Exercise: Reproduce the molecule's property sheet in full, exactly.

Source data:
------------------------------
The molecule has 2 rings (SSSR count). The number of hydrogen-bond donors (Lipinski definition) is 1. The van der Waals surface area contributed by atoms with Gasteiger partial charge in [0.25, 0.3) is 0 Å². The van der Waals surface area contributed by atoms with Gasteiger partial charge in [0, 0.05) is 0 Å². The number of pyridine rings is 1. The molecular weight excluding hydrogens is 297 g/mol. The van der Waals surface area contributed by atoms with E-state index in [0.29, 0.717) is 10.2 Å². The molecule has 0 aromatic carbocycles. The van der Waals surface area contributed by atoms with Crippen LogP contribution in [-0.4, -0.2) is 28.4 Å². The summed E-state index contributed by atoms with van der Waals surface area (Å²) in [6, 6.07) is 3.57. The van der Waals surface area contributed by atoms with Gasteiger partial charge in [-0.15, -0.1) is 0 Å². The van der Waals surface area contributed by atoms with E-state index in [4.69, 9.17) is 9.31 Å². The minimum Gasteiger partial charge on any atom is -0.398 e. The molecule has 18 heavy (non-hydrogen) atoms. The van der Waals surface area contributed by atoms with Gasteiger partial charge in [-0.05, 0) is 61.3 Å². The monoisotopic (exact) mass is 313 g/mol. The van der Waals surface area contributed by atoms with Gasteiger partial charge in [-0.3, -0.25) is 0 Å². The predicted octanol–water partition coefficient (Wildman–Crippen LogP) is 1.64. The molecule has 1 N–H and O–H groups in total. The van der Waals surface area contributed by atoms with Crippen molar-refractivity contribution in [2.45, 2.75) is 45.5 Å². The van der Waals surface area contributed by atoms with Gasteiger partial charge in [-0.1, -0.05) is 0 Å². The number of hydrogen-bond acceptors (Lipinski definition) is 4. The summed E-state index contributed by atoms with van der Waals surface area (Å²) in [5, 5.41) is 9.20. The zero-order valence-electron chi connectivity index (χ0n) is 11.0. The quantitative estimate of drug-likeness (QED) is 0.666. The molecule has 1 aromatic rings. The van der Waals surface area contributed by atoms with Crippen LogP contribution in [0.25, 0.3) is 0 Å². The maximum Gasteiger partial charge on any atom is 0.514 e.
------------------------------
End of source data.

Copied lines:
The molecule has 2 rings (SSSR count). The number of hydrogen-bond donors (Lipinski definition) is 1. The van der Waals surface area contributed by atoms with Gasteiger partial charge in [0.25, 0.3) is 0 Å². The van der Waals surface area contributed by atoms with Gasteiger partial charge in [0, 0.05) is 0 Å². The number of pyridine rings is 1. The molecular weight excluding hydrogens is 297 g/mol. The van der Waals surface area contributed by atoms with E-state index in [0.29, 0.717) is 10.2 Å². The molecule has 0 aromatic carbocycles. The van der Waals surface area contributed by atoms with Crippen LogP contribution in [-0.4, -0.2) is 28.4 Å². The summed E-state index contributed by atoms with van der Waals surface area (Å²) in [6, 6.07) is 3.57. The van der Waals surface area contributed by atoms with Gasteiger partial charge in [-0.15, -0.1) is 0 Å². The van der Waals surface area contributed by atoms with E-state index in [4.69, 9.17) is 9.31 Å². The minimum Gasteiger partial charge on any atom is -0.398 e. The molecule has 18 heavy (non-hydrogen) atoms. The van der Waals surface area contributed by atoms with Gasteiger partial charge in [-0.05, 0) is 61.3 Å². The monoisotopic (exact) mass is 313 g/mol. The van der Waals surface area contributed by atoms with Gasteiger partial charge in [-0.3, -0.25) is 0 Å². The predicted octanol–water partition coefficient (Wildman–Crippen LogP) is 1.64. The molecule has 1 N–H and O–H groups in total. The van der Waals surface area contributed by atoms with Crippen molar-refractivity contribution in [2.45, 2.75) is 45.5 Å². The van der Waals surface area contributed by atoms with Gasteiger partial charge in [-0.1, -0.05) is 0 Å². The number of hydrogen-bond acceptors (Lipinski definition) is 4. The summed E-state index contributed by atoms with van der Waals surface area (Å²) in [5, 5.41) is 9.20. The zero-order valence-electron chi connectivity index (χ0n) is 11.0. The quantitative estimate of drug-likeness (QED) is 0.666. The molecule has 1 aromatic rings. The van der Waals surface area contributed by atoms with Crippen LogP contribution in [0.25, 0.3) is 0 Å². The maximum Gasteiger partial charge on any atom is 0.514 e.